At least 200,000 North Korean citizens, including many of our Christian brothers and sisters, suffer under brutal conditions in six confirmed labor camps for political prisoners.
Among the camps are …
Camp 14, which is known as a “complete control district,” meaning its 50,000 prisoners will work there until death.
- Camp 22, which is about the size of Los Angeles in area and is thought to be used for human experiments. It also holds about 50,000 prisoners.
- Camp 25, a camp controlled by the North Korean secret police and believed to hold felons, religious leaders and spies and their families.
Very few North Koreans have survived detention in a labor camp. Although the average sentence is 15 years, the average life expectancy in a labor camp is only seven years. Up to three generations of entire families have been detained in government efforts to “root out class enemies.”
With your help, The Voice of the Martyrs continues to penetrate the “Hermit Kingdom” with the message of Jesus Christ. Workers along the border and inside the country face the continual threat of arrest and the subsequent consequences. Yet additional workers are now in training to help with this dangerous work.
Please pray for North Koreans, our team of workers and the underground church.
Courtesy of Voice of the Martyrs
- Authorities say they recovered 69 children from prostitution
- Seattle has 16 kids recovered from prostitution, the most of 40 cities
- The crackdown is part of the ongoing Innocence Lost National Initiative
(CNN) — A three-day federal crackdown on child prostitution rings across the country has resulted in the recovery of 69 children and the arrest of 884 people, including 99 pimps, federal authorities said Monday.
Meanwhile, in Tennessee, authorities announced Monday they were arresting 29 individuals involved in gangs that trafficked underage Somali and African-America girls in a prostitution ring. The 29 people were connected to the Somali Outlaws, the Somali Mafia and the Lady Outlaws, officials said.
The three-day federal sweep, called Operation Cross Country V, involved 40 cities nationwide and is part of the Innocence Lost National Initiative, authorities said.
“Child prostitution continues to be a significant problem in our country, as evidenced by the number of children rescued through the continued efforts of our crimes against children task forces,” said Shawn Henry, executive assistant director of the FBI’s Criminal, Cyber, Response and Service Branch, in a written statement. “There is no work more important than protecting America’s children and freeing them from the cycle of victimization. Through our strategic partnerships with state and local law enforcement agencies, we are able to make a difference.”
The city where the most children were recovered was Seattle, Washington, with 16, said FBI Special Agent Jason Pack. Seven pimps were arrested there, he added.
Following Seattle were Tacoma, Washington, and Sacramento, California, each with seven child prostitutes retrieved by authorities, Pack said. Two pimps were arrested in Tacoma and three in Sacramento, he said.
The city with the largest number of pimps arrested was Detroit, with 10, Pack said.
To combat growing child prostitution, federal agencies formed the Innocence Lost National Initiative in June 2003 to address enterprises involved in the domestic sex trafficking of children. Those agencies were the FBI’s Criminal Investigative Division, the Department of Justice’s Child Exploitation-Obscenity Section and the National Center for Missing and Exploited Children.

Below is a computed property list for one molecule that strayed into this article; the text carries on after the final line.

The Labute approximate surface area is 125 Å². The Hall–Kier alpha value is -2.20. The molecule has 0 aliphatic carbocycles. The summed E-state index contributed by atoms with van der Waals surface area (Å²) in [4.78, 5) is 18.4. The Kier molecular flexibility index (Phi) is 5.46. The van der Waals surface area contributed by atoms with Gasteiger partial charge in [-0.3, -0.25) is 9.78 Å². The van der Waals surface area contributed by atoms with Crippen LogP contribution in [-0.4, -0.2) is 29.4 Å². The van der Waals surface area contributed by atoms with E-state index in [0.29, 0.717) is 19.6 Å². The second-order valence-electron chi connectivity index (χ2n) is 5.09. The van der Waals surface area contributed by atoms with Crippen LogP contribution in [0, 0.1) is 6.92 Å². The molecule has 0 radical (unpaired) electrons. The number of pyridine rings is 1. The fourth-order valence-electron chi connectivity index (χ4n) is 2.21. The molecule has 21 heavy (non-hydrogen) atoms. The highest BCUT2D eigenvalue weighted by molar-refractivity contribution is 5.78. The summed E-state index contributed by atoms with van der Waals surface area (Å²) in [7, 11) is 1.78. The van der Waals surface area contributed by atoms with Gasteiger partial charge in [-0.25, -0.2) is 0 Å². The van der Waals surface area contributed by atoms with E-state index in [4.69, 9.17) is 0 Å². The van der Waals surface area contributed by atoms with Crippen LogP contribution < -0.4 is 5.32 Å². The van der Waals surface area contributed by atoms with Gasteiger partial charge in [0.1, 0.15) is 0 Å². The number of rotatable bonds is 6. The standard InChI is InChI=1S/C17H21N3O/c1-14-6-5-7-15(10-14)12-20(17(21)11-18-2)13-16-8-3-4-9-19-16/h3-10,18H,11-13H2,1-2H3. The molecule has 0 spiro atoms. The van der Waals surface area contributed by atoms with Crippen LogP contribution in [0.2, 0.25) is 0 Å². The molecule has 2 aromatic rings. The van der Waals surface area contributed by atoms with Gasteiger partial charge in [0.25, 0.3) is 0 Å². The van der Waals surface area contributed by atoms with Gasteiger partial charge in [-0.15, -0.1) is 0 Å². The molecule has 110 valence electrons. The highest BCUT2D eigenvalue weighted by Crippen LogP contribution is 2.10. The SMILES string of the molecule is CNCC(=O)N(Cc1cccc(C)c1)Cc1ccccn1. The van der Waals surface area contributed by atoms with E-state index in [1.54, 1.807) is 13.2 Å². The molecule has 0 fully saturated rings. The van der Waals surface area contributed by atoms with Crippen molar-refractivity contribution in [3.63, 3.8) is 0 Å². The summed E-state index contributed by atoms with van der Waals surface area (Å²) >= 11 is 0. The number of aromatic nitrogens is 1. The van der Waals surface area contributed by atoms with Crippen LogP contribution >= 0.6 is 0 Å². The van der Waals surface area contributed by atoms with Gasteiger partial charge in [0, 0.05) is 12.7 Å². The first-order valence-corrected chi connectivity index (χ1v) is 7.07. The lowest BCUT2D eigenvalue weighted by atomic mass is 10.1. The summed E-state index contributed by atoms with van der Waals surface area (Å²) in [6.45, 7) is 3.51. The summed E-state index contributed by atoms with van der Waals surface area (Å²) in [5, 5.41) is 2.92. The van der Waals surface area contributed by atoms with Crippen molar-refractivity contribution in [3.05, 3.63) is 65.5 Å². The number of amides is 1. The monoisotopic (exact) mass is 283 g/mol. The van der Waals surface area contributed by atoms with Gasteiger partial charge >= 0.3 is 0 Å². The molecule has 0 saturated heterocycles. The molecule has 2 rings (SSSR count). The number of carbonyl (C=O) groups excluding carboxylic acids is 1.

There are now 39 Innocence Lost task forces and working groups throughout the country.
So far, those units have recovered 1,250 children, and the initiative has resulted in 438 indictments, 625 convictions, 153 criminal enterprises disrupted and 58 successfully dismantled, authorities said. Convictions have resulted in sentences ranging up to 25-years-to-life and in the seizure of more than $3 million in assets, authorities said.
The most recent sweep, over a 72-hour period ending Sunday night, was the fifth such law enforcement operation, said Pack.
“Once again, Operation Cross Country has awakened the nation to the fact that today American children are being marketed and sold for sex in American cities,” said Ernie Allen, president of the National Center for Missing and Exploited Children, in a written statement. “These kids are victims. This is 21st century slavery. We are proud to be a part of this extraordinary partnership to rescue children, save lives and bring the pimps and operators to justice.”
The FBI says that at least 25 percent of adult prostitutes were enticed into the illegal activity as juveniles.
In Tennessee, federal authorities said the gangs transported the minor girls from Minneapolis, Minnesota, which has a large Somali immigrant community, to Nashville, Tennessee, for prostitution over a 10-year period. Some of the girls were 13 years old or younger.
“I would call this one of the more significant cases that we investigated,” said John Morton, director of the Immigration and Customs Enforcement agency.
The Hope Movement is a Partner with the Rescue & Restore Task Force. Unite with Us to Combate Modern-day Slavery!
Rights groups condemn treatment of women forced into sex slavery
One teen escaped back to Iraq only to be jailed for using with a fake passport
Another is serving time for killing the father she says raped her and tried to sell her
Human Rights Watch: We don’t know of one case of prosecuting a trafficker
Some face punishment for prostitution. Others are charged with ties to terrorism. And then there are the victims, also behind bars.
Fifteen-year-old Zeina’s sad journey to prison began two years ago when she says was sold into sex slavery. “My father came and took me to go visit my grandfather in Syria,” says Zeina, “and I went with him.”
The family trip turned out to be a cover story, and Zeina found herself faced with the most horrific possible reality. She says she was then forcefully taken from Syria to the United Arab Emirates and sold into sexual slavery.
But Zeina refused to surrender to such a horrendous fate. And when the opportunity presented itself, she ran away. “I’m proud of myself,” explains Zeina. “I turned myself into the police and decided not to stay in that situation.”
Authorities in Dubai helped her return to Iraq, but more cruelty awaited her in Baghdad. The only way Zeina could make it home was to travel on a forged passport — a very serious crime in Iraq.
After escaping her ordeal, Zeina found herself being prosecuted, rather than being comforted. As punishment, she’s now serving two years in jail. A prison official confirmed her story.
Iraqi women’s rights activists are outraged. “She refused to accept that her body had been sold. So this is how they reward her?” said Dalal Rubaie with the Organization for Women’s Freedom in Iraq, “To put her in jail for two years? Where’s the justice?”
Trafficking is a growing problem in Iraq. Some vulnerable women, desperate to support their families, are tricked into it by accepting fake marriage proposals. Many young girls, their parents facing dire economic circumstances, are just sold outright.
“In some ways, their fate is worse than death,” explained Samer Muscati from Human Rights Watch. “Once they’ve been trafficked, there’s a stigma even though they’re the victims in this horrific situation. They’ve been exploited and they’ve been trafficked to another country with no real recourse.”